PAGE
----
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Tech in the Early Years: Attitudes and intentionality

Tech in the Early Years: Attitudes and intentionality

September 12, 2017 | Ron Spreeuwenberg

Ron SPREEUWENBERG: Hi, I’m Ron Spreeuwenberg, co-founder and CEO of HiMama. Welcome to our podcast about all things “early-childhood education”.

This week Ron chats with Chip Donohue, Director, Technology in Early Childhood Center about intentionality and digital media use. Specifically, Donohue explores why while there can be systemic challenges to technology use in education and in our own families, ultimately we can have a positive relationship with our children, devices, and apps.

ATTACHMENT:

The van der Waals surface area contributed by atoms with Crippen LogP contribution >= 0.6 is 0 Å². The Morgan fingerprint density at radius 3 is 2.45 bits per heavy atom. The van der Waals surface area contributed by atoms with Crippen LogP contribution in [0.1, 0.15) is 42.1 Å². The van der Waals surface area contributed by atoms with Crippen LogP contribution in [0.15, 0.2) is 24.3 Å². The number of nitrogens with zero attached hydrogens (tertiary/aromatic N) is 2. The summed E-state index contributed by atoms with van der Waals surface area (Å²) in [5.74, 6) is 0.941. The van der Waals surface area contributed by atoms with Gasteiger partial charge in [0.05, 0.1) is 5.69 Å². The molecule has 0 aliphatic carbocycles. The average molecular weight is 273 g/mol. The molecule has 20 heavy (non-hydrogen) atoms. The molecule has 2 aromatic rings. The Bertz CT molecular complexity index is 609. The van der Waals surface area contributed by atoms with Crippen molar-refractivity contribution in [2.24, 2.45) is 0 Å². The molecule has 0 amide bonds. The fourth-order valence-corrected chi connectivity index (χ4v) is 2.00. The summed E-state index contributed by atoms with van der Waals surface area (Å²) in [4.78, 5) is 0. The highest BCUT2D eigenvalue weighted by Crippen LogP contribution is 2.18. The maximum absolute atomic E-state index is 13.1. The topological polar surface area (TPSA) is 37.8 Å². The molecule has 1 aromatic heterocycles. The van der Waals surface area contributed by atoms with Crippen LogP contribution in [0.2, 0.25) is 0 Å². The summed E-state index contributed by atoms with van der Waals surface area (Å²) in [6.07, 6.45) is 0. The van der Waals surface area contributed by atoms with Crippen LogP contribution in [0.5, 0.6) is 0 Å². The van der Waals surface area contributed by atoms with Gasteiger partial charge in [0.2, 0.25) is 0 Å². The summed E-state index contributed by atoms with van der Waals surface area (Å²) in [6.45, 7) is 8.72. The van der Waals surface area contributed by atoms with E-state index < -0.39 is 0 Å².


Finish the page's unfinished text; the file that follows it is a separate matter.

Chip DONOHUE: Now technology is used to support healthy interactions between children, between peers, between siblings, between adults and children I think is really the area I'm most excited about.

And that’s the Why – that's knowing why technology is the right tool at this time for this child, in this context, or why it isn't. You need to be as intentional saying No as you are saying Yes.

And we start to create this ecosystem around these devices that very positive, that empowers parents, that has teachers feeling good about themselves because they're being helpful to parents, and that ultimately benefits children at home and in the classroom. So that may sound ambitious but I think that's really the world that we're in. Ron SPREEUWENBERG: Hi, I’m Ron Spreeuwenberg, co-founder and CEO of HiMama. Welcome to our podcast about all things “early-childhood education”.